Einen kleinen, aber wichtigen Beitrag zur Verbesserung der Situation hat uns Kristian Davies mit diesem Kunstbuchjuwel an die Hand gegeben.
Im Gegensatz zu vielen Autoren anderer Kunstbüchern, deren relativ trocken aufbereiteter Inhalt oft Mühe bereit, das Ende des Buchs zu erblicken, fesselt Davies mit seiner leichten, persönlichen und tiefsinnigen Schreibkunst.
Er verwebt Fakten mit seiner eigenen Erfahrung und lässt den Leser teilhaben an seiner Liebe zur orientalischen Malerei, die ihm nicht nur auf Reisen von großer Hilfe für das Verständnis dieser Länder war.
So beschreibt er die beeindruckenden Momente, in denen er zum ersten Mal eine fremde Gegend und Kultur erblickt, die ihm jedoch aufgrund der grossartigen Werke der verachteten Orientmaler vertraut erscheint.
Neben thematischen Kapiteln über die Strassen und Marktplätze, Glaube oder die Darstellung der Frauen gibt es einzelne Kapitel über besonders bedeutende Meister.
Dabei sind nicht nur relativ bekannte Größen wie Gerome oder Repin vertreten, sondern auch zum Teil in Vergessenheit geratene Maler wie Vereshchagin oder Bauernfeind. Der deutsche Gustav Bauernfeind, mit Sicherheit einer der genialsten deutschen Maler aller Zeiten, ist nicht nur in Deutschland nahezu unbekannt. Sein teilweise tragisches Leben hat, wie Kristian Davies zeigt, große Ähnlichkeit mit dem des Malers Gauguin.
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Amazon.com: 4.9 von 5 Sternen  28 Rezensionen
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5.0 von 5 Sternen Unmatched Colorfulness 19. August 2005
Von Michael Billmann - Veröffentlicht auf Amazon.com
In the last years i've read many books about the academic painters of the 19.century. Masters, who belong to the greatest of mankind,
fall into oblivion due to the unquestionable admiration of dilettante garbage in museums and the media.
Kristian Davies gave us with this art book a small jewel at hand, an important contribution for the improvement of the situation.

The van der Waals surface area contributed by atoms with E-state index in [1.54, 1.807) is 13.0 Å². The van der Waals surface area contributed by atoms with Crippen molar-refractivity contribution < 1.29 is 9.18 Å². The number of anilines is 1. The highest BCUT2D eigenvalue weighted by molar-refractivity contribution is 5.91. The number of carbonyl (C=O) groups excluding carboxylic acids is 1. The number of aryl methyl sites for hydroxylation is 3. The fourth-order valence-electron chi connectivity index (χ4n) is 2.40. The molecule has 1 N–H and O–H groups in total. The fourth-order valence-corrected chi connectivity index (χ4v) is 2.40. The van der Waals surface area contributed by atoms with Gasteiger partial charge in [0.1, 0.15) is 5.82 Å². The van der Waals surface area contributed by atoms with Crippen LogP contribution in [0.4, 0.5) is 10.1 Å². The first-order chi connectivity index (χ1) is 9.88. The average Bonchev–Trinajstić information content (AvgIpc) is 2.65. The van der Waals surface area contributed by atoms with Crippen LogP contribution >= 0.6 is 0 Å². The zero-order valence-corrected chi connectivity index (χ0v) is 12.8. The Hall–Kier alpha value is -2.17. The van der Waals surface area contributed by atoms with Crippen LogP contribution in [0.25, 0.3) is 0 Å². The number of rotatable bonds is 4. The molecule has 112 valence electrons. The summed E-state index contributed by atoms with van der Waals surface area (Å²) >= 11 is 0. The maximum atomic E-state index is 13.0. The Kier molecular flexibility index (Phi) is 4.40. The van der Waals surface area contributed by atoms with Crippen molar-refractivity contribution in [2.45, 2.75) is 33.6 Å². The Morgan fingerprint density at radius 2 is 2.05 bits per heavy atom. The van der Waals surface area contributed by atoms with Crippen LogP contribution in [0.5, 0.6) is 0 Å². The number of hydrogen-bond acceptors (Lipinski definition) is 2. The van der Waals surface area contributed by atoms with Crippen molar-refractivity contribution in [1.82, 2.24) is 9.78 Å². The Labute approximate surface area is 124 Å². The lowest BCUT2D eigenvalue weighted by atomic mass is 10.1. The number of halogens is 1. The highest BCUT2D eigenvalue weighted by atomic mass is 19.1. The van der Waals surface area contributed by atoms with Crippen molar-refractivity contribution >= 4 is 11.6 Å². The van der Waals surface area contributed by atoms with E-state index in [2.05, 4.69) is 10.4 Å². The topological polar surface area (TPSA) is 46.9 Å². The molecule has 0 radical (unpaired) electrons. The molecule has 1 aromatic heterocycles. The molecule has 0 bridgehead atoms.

Contrary to many authors of other art books, most of them troublesome to read and see the end of the book, Davies, with his easy, flowing, personal and knowledgeable writing style, captivate his readers.
He weaves facts with his own experience and shared his love for oriental paintings, which were a great help to understand these countries, not only at his journeys. So he describe the impressing moments, when he saw a foreign area and culture for the first time, and miracly it appeared familiar to him, due to the great works of the despised Oriental painters.
Beside topic chapters concerning the roads and market places, faith or the representation of the woman, there are individual chapters about particular important masters.Not only relatively well-known ones , such as Gerome or Repin, are represented , but also largely unknown artist such as Vereshchagin or Bauernfeind. The German Gustav Bauernfeind, for sure one of the most ingenious German painters of all times, is not only almost unknown in Germany. His partly tragic life has, like Kristian Davies shows, large similarity with that of the painter Gauguin. Gauguin is pampered by the critics, Bauernfeind ignored, because he belongs to the academic painters. A tribe allegedly unable to inspire their pictures with life. That's ridiculous and wrong, as you can see by the enormous selection of the large sized, detailed and colorful pictures in this book.
This book deserves, as first art book, 6 stars!
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5.0 von 5 Sternen Unvelievable, Amazing Book! A Treasure! 5. April 2005
Von J.H. Tudor - Veröffentlicht auf Amazon.com